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A Personal Story: What Has Happened at Oak Hills When….

July 9 2006 at 2:14 AM
Donnie Cruz  (Login Donnie.Cruz)
from IP address

Perhaps, this thread should have been titled, “Showing What Has Happened to a Congregation with the Implementation of Instruments” as quoted in the article below. But the last few words of that lengthy title would have been truncated. Perhaps, “Transition to IM — A Personal Story” as in its original title; but then where the transition has actually taken place would cause the reader a bit of anxiety, it seems:

    Transition to IM — A Personal Story

    By wave runner
    Posted on 6/28 9:26 AM

    Most of you know that I am a member of Oak Hills Church (of Christ) in San Antonio. (The congregation where Max Lucado preaches.) I have been a member of this congregation for 24 years and have been very active in various ministries throughout this time. I have personally witnessed the slow in-roads that instrumental music has made into Oak Hills during this time.

    About two years ago, the Elders decided to move to a mostly instrumental worship service in four of the five main worship services on the weekends, two on Saturday night and two on Sunday morning. One service remained totally non-instrumental. During this period, I have chosen to worship at the non-instumental service, because that is my preference and I personally find the singing to be much better without instruments. As a former song leader at Oak Hills, I have always been impressed at the song service there and have found it to be moving and inspirational.

    Two weeks ago, due to schedule conflicts, we had to attend an instrumental service. I was actually shocked and appalled at what I witnessed in that service. The bottom line was that very few of the 1500 people or so in attendance were singing. It was as if everyone came to listen and not participate in the service, other than being a member of an audience who was there to watch, not worship. The difference was dramatic. A building that used to be filled with voices blending was filled with the sound of instruments and very little voices discernable.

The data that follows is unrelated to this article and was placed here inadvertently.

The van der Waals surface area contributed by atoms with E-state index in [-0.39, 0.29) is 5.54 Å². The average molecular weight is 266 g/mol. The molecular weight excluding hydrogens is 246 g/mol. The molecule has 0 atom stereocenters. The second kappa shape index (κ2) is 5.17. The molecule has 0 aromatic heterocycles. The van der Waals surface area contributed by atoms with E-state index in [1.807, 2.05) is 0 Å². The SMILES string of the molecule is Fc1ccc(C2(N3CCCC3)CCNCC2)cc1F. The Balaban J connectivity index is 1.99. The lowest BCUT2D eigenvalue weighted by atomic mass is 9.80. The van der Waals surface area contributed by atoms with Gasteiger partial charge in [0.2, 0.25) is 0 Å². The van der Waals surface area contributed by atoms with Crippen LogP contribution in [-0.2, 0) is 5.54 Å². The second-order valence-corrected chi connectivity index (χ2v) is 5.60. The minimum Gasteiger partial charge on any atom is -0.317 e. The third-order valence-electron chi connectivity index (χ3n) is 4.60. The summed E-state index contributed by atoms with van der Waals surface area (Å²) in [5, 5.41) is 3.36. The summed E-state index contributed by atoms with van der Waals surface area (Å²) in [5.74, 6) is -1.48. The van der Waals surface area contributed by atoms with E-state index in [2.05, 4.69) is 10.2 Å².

I am posting this not as a way of arguing one way or the other biblically, but trying to approach this from a realistic method of showing what has happened to a congregation with the implementation of instruments. (I think it is a result that many could have predicted, but nonetheless is shocking to actually see in person.)

FYI, the above article came from another website. I believe it is the intent of the author that no deviation from the topic of instrumental music is allowed in discussing this thread. We would like to honor that intent and reserve the discretion not to post certain responses concerning Oak Hills. Responses that pertain to experiences with instrumental music in certain congregations in the brotherhood will be acceptable.


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Donnie Cruz
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“I think the Elders owe it to the congregation to honestly tell them….”

July 9 2006, 2:20 AM 

In response to one poster, here’s more of wave runner’s information concerning Oak Hills’ history:

    . . . I think the Elders owe it to the congregation to honestly tell them where the funds are going and where the congregation is going. When I started at Oak Hills in 1982, there were @450 members, but the congregation was waking up and experiencing significant growth.

    Soon attendance was near 700 and plans for a new auditorium were made. That $3 million was easily raised through the significant sacrifice of many people who were convinced that the congregation was headed in the right direction.

    In 1987, when Max was hired as the minister, strong, even growth continued. Soon we were over 2000 in a building designed to comfortably hold 800. There were many great programs and many were being led to Christ. In the late 90's, the decision was made to move to a new location on 36 acres with a commitment of @$12 million required to buy the land on an interstate and build the initial phase of the complex.